5 May 2021
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The 2021 budget of the Federal Government contains 316 duplicated projects valued at N39.5bn, BudgIT, a civic-tech non-profit organisation in Nigeria declared on Tuesday.
BudgIT said its investigations further revealed that 115 of the duplicated projects were from the Federal Ministry of Health, describing the development as disturbing.
The Lagos-based firm disclosed this in a statement issued by its Communications Associate, Iyanu Fatoba, which was titled ‘BudgIT highlights corruption loopholes in the budget process, calls for urgent budget reforms’.
But the Federal Government decided to stay mute over the allegation, as repeated efforts to get the response of the Federal Ministry of Finance, Budget and National Planning were futile.
Calls and text messages to the media aide of the finance minister, Yunusa Abdullahi, on the allegation of BudgIT were not answered nor replied to up till the time of filing this report on Tuesday night.
The advocacy organisation, in its statement, said, “Our investigations into the 2021 budget revealed at least 316 duplicated capital projects worth N39.5bn, with 115 of those duplicate projects occurring in the Ministry of Health.
“This is very disturbing especially considering the health infrastructure deficit and the raging COVID-19 pandemic affecting Nigeria.”
It added, “Even worse, agencies now receive allocations for capital projects they cannot execute. For example, the National Agriculture Seed Council has an allocation for N400m to construct solar street lights across all six geopolitical zones.
“The Federal College of Forestry in Ibadan in Oyo State got N50m for the construction of street lights in Edo State. These are aberrations that need to be corrected.”
BudgIT also called on the government to audit security spending and close loopholes for corruption in the budget process.
The Chief Executive Officer of the firm, Gabriel Okeowo, was quoted as saying, “ The year 2021 has been a horrifying year for Nigerians concerning security as the country combats mutating forms of crime and terror across all its 36 states.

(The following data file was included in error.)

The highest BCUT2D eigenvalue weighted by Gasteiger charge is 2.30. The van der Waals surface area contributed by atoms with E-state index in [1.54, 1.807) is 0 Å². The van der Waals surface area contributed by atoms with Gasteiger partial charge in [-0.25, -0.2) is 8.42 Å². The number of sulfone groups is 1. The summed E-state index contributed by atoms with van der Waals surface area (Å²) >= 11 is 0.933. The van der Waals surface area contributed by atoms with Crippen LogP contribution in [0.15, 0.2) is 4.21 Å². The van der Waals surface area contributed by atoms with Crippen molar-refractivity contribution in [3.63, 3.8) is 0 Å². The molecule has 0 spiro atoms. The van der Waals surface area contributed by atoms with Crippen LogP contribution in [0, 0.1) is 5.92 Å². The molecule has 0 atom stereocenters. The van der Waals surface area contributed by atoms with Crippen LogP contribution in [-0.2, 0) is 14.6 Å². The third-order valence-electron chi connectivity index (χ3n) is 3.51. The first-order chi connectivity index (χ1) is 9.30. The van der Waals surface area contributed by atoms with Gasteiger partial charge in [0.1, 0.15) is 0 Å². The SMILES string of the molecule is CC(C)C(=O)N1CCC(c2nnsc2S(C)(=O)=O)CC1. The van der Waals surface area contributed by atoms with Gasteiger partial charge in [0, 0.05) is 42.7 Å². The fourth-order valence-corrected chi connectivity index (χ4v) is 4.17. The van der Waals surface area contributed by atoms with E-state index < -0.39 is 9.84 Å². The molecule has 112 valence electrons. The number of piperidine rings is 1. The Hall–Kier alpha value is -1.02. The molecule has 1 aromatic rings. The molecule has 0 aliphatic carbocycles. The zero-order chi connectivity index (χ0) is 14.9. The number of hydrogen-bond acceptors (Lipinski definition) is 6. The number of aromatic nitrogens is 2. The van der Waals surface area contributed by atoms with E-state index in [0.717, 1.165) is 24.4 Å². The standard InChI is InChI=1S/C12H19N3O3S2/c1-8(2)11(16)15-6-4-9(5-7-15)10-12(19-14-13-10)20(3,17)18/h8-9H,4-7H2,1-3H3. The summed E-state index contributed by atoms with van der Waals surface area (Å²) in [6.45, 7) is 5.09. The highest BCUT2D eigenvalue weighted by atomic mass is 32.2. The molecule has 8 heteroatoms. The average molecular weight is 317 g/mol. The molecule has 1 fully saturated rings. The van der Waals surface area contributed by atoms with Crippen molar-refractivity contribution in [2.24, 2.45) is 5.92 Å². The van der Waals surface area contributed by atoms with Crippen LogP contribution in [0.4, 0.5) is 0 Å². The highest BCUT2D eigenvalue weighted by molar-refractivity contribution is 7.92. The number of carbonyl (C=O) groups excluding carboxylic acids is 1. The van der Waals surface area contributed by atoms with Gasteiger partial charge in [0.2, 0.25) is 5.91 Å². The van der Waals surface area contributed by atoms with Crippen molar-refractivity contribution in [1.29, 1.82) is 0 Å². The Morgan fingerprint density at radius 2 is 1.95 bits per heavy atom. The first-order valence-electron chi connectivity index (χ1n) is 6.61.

“This is despite allocating over N10.02tn to security between 2015 and 2021. In the 2021 budget, the entire security sector’s allocation was N1.97tn, representing a 14 per cent increase from the N1.78tn allocated in 2020.”
The firm stated that increased resources allocated to the security sector meant that less money was available to develop other sectors.
It therefore noted that there was a need for more scrutiny of how these allocations were budgeted and spent.
BudgIT’s publication noted that various non-security related government agencies now request and receive allocations for security votes, an opaque feature of the Nigerian security ecosystem devoid of accountability.
It stated that in the 2021 budget, a total of 117 federal agencies received allocations for security votes worth N24.3bn, despite many of these agencies already having allocations for security charges to cover each agency’s security needs.
Furthermore, BudgIT observed that the little budgetary allocation provided to other sectors were plagued with various loopholes for leakages and theft of public funds.
Okeowo enjoined the Federal Government to urgently block all loopholes in the budget creation and implementation process